Everyone knows that just one year ago, Appalachian State beat Michigan at home in one of the greatest college football upsets of all time. There were a lot of storylines that came out of that game, but the one I want to point to now hasn’t been talked about much. That story is how overjoyed the rest of the Big 10 was that Michigan lost.
If you go on YouTube, you can see the shaky, homemade videos of people watching the final moments of that game. Videos of thousands of fans cramming into the bowels of the Horseshoe, or standing on pillars in Beaver Stadium to get a glimpse of a TV screen showing the last plays. You don’t even need to be able to see the final blocked field goal to know when it happens – the crowds explode in cheers and go berserk , chanting “thank you” to the Mountaineers and “overrated” to the Wolverines. Fast forward to the end of last season and the beginning of this one. At both the National Championship game and this season’s opener in the Georgia Dome, LSU and Alabama fans brought out the “S-E-C” chants after thrashing their opponents. Two very different reactions that bring up the question: How acceptable is it to cheer for your conference rivals?
Some die hard fans would say never. As an Ohio State fan, you always root against Michigan, no matter what. Their loss is your win, and anything that negatively effects them is good for you. That loss to Appalachian State was like Christmas in September. But thinking about it from a different angle, their loss also brought down the conference as a whole, which was bad for the Buckeyes. So when Michigan wins it is good for the conference and thus also good for Ohio State. Both viewpoints are based on love, but they’re distinctly different.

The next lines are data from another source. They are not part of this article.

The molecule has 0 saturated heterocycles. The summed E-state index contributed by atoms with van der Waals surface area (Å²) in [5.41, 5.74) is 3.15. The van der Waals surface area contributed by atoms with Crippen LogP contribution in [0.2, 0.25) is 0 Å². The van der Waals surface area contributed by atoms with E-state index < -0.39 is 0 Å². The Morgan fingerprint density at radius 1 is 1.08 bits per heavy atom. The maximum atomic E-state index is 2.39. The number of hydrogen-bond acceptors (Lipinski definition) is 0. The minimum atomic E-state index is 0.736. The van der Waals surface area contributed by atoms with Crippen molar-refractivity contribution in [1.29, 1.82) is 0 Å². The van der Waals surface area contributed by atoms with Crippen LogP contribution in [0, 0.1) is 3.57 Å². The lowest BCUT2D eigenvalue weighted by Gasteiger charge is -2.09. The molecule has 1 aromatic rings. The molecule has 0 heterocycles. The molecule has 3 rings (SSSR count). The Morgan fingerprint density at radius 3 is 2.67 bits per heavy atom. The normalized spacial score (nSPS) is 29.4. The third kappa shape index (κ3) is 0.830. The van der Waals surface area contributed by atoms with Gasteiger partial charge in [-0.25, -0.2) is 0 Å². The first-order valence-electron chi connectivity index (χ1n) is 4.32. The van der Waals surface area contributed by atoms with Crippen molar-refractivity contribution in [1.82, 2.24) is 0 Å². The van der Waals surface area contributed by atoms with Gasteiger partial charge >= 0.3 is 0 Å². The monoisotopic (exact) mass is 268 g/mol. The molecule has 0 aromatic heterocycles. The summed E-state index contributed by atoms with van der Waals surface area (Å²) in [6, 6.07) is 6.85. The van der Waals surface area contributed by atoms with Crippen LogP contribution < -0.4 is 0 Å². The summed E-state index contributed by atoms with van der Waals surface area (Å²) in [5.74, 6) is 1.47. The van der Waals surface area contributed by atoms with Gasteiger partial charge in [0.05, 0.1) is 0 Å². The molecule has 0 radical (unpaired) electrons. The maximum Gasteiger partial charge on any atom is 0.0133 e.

Love for your team can be seen as deep, while love for your conference can be seen as wide. Your love can be somewhere in the middle but it can’t be both. Your love for Texas can’t be deep unless you always root against Oklahoma and Texas A&M. At the same time, your love for the Big 12 can’t be wide unless you always cheer for Oklahoma and Texas A&M when they play non-conf games.
So what does it say about the Big 10 teams that rooted against Ohio State? It just means that they have more school pride than conference pride. And the SEC teams? It shows that right now they have more conference pride than school pride. That makes perfect sense, considering the fact that most people wouldn’t argue that the SEC has been the strongest conference the last few years. It’s a no-brainer to cheer for your conference when you’ve won the last two national championships and have the highest out-of-conference winning percentage. So where does that leave the other conferences? Well, they’ve always got their school pride to show, which is easy if you win your conference or finish in the Top 25 consistently.
So the next time you’re watching a big game that’s a matchup between one of your conference rivals and a non-conf foe, try to gauge where your love is. If you want your rival to win, you’ve got the love for your conference, but if you want them to lose, you’re putting your team first. Either one is perfectly acceptable – but you can’t have it both ways.